LOS ANGELES – Upon meeting Pastor Rafer Owens, who is both the dynamic leader of Faith Inspirational Missionary Baptist Church and a deputy sheriff serving in Compton in Los Angeles County, it is easy to understand why he was chosen to speak at Together LA, the three-day conference about discovering how to "love on" the metropolis, beginning this Thursday.
Owens has ministered for 17 years to not only a primarily black congregation but to a much wider audience – Compton, a city once known as a war zone for gangs.
"Our mission is to take back the city of Compton and bring the love of God and the spirit of God and overall revival to the city," he said while describing the goals of his church. "What we've done as a church is become involved in everything that the city does and everything that would help lift up the community."
At Together LA, where much of the discussion from nearly 50 speakers is planned to include action steps that the Christian community within the city should take toward resolving social issues, Owens, a 21-year veteran deputy sheriff for Los Angeles County, said he's been asked to share about what his church has been doing, what "God has been doing," and give practical illustrations showing how FIMBC became partners with Compton and has "become a blessing."
"Christians need to get off their behinds and get up and start getting active," said Owens, when asked what needs to be done in Los Angeles. "I don't need to know the entire Bible, I just need to know how to love people. I believe if we just learn how to love on people with the love that God has given us we can see a major revival in the city of Los Angeles. I see a revival coming. … people are ready to get up and move forward and do the will of God and make sure that God is being seen and glorified. I believe God is raising up a standard and an army of people that want to do the will of God. When we see that we will see revival take place in a great way."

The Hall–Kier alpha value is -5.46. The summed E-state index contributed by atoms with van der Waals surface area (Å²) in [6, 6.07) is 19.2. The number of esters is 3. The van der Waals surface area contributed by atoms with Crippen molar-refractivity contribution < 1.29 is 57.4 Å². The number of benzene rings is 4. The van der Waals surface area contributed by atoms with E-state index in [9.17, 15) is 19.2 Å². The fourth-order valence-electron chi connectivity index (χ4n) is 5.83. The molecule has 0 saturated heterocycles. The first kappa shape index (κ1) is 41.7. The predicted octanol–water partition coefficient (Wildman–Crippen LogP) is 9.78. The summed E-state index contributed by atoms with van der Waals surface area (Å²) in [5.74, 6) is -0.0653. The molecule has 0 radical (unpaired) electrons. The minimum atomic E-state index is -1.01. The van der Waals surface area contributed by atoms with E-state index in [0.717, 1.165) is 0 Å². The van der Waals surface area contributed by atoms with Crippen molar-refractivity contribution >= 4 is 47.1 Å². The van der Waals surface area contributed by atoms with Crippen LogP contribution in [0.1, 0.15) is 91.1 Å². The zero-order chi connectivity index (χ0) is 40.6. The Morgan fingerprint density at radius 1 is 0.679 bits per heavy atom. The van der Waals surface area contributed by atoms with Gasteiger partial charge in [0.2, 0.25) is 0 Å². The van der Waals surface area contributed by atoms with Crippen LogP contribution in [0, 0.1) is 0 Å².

In a Los Angeles Times article several years ago, "Homicides plunge, hope rises in Compton," featuring Owens and his church's community involvement, it was reported that in Compton, "slayings were at their lowest level in 25 years, people are walking the streets again. Once resembling a military operation, law enforcement is engaging more with residents."
Owens described how many members of his church enrolled in a volunteer program for the three high schools in Compton and let school officials know that "we are at your disposal, whatever you want, whatever you need, we are here to give it." The church's participation in community events includes movies and gatherings in the park. Members are also given lists of neighborhoods and individual families and homes to prayer for.
In a testament to a changing Compton, Mayor Aja Brown is also scheduled to speak at the conference. Brown is described as "the new face of a changing Compton" in a recent interview with MSNBC.
Together LA livestream of conference: http://watch.biola.edu/togetherla
Together LA Website: http://www.togetherla.net/
WATCH VIDEO OF PASTOR RAFER OWENS TALKING ABOUT HIS PART IN TOGETHER LA BELOW